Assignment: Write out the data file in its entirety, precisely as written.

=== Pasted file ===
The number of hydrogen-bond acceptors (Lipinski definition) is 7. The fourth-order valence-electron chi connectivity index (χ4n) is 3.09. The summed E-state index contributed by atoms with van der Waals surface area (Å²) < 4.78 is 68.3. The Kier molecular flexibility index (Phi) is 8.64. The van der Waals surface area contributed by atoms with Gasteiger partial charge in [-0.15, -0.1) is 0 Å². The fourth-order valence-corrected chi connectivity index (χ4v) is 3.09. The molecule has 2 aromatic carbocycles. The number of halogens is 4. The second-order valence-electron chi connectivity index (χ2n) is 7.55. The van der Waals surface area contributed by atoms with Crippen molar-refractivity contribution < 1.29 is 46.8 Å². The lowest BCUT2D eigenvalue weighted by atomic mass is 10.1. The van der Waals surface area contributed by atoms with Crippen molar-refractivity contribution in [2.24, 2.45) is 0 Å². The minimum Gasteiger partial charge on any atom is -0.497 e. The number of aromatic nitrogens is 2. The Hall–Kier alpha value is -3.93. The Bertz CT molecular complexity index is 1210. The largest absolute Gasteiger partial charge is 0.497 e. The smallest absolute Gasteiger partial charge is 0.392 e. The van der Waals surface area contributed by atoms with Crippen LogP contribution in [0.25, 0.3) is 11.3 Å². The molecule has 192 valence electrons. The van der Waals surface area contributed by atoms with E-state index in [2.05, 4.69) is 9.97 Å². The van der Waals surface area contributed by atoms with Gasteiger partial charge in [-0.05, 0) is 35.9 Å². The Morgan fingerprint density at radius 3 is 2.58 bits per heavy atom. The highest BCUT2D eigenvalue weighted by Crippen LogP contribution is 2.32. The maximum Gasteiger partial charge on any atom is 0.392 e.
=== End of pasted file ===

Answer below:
The number of hydrogen-bond acceptors (Lipinski definition) is 7. The fourth-order valence-electron chi connectivity index (χ4n) is 3.09. The summed E-state index contributed by atoms with van der Waals surface area (Å²) < 4.78 is 68.3. The Kier molecular flexibility index (Phi) is 8.64. The van der Waals surface area contributed by atoms with Gasteiger partial charge in [-0.15, -0.1) is 0 Å². The fourth-order valence-corrected chi connectivity index (χ4v) is 3.09. The molecule has 2 aromatic carbocycles. The number of halogens is 4. The second-order valence-electron chi connectivity index (χ2n) is 7.55. The van der Waals surface area contributed by atoms with Crippen molar-refractivity contribution < 1.29 is 46.8 Å². The lowest BCUT2D eigenvalue weighted by atomic mass is 10.1. The van der Waals surface area contributed by atoms with Crippen molar-refractivity contribution in [2.24, 2.45) is 0 Å². The minimum Gasteiger partial charge on any atom is -0.497 e. The number of aromatic nitrogens is 2. The Hall–Kier alpha value is -3.93. The Bertz CT molecular complexity index is 1210. The largest absolute Gasteiger partial charge is 0.497 e. The smallest absolute Gasteiger partial charge is 0.392 e. The van der Waals surface area contributed by atoms with Crippen LogP contribution in [0.25, 0.3) is 11.3 Å². The molecule has 192 valence electrons. The van der Waals surface area contributed by atoms with E-state index in [2.05, 4.69) is 9.97 Å². The van der Waals surface area contributed by atoms with Gasteiger partial charge in [-0.05, 0) is 35.9 Å². The Morgan fingerprint density at radius 3 is 2.58 bits per heavy atom. The highest BCUT2D eigenvalue weighted by Crippen LogP contribution is 2.32. The maximum Gasteiger partial charge on any atom is 0.392 e.